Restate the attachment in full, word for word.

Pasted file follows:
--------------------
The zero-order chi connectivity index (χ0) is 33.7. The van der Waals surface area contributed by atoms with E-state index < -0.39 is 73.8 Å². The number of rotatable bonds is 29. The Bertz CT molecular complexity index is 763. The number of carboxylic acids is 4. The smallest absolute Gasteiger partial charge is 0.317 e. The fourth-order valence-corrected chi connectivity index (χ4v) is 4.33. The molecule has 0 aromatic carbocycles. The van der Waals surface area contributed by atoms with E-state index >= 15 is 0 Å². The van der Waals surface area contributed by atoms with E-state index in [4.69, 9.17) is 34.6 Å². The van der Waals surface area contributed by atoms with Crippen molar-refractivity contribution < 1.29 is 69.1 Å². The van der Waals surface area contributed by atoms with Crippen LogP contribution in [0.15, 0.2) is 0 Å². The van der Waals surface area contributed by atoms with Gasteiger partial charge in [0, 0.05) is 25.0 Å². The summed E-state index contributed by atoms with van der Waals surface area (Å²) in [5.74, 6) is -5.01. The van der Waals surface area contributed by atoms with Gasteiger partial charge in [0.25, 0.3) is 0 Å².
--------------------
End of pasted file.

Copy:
The zero-order chi connectivity index (χ0) is 33.7. The van der Waals surface area contributed by atoms with E-state index < -0.39 is 73.8 Å². The number of rotatable bonds is 29. The Bertz CT molecular complexity index is 763. The number of carboxylic acids is 4. The smallest absolute Gasteiger partial charge is 0.317 e. The fourth-order valence-corrected chi connectivity index (χ4v) is 4.33. The molecule has 0 aromatic carbocycles. The van der Waals surface area contributed by atoms with E-state index >= 15 is 0 Å². The van der Waals surface area contributed by atoms with E-state index in [4.69, 9.17) is 34.6 Å². The van der Waals surface area contributed by atoms with Crippen molar-refractivity contribution < 1.29 is 69.1 Å². The van der Waals surface area contributed by atoms with Crippen LogP contribution in [0.15, 0.2) is 0 Å². The van der Waals surface area contributed by atoms with Gasteiger partial charge in [0, 0.05) is 25.0 Å². The summed E-state index contributed by atoms with van der Waals surface area (Å²) in [5.74, 6) is -5.01. The van der Waals surface area contributed by atoms with Gasteiger partial charge in [0.25, 0.3) is 0 Å².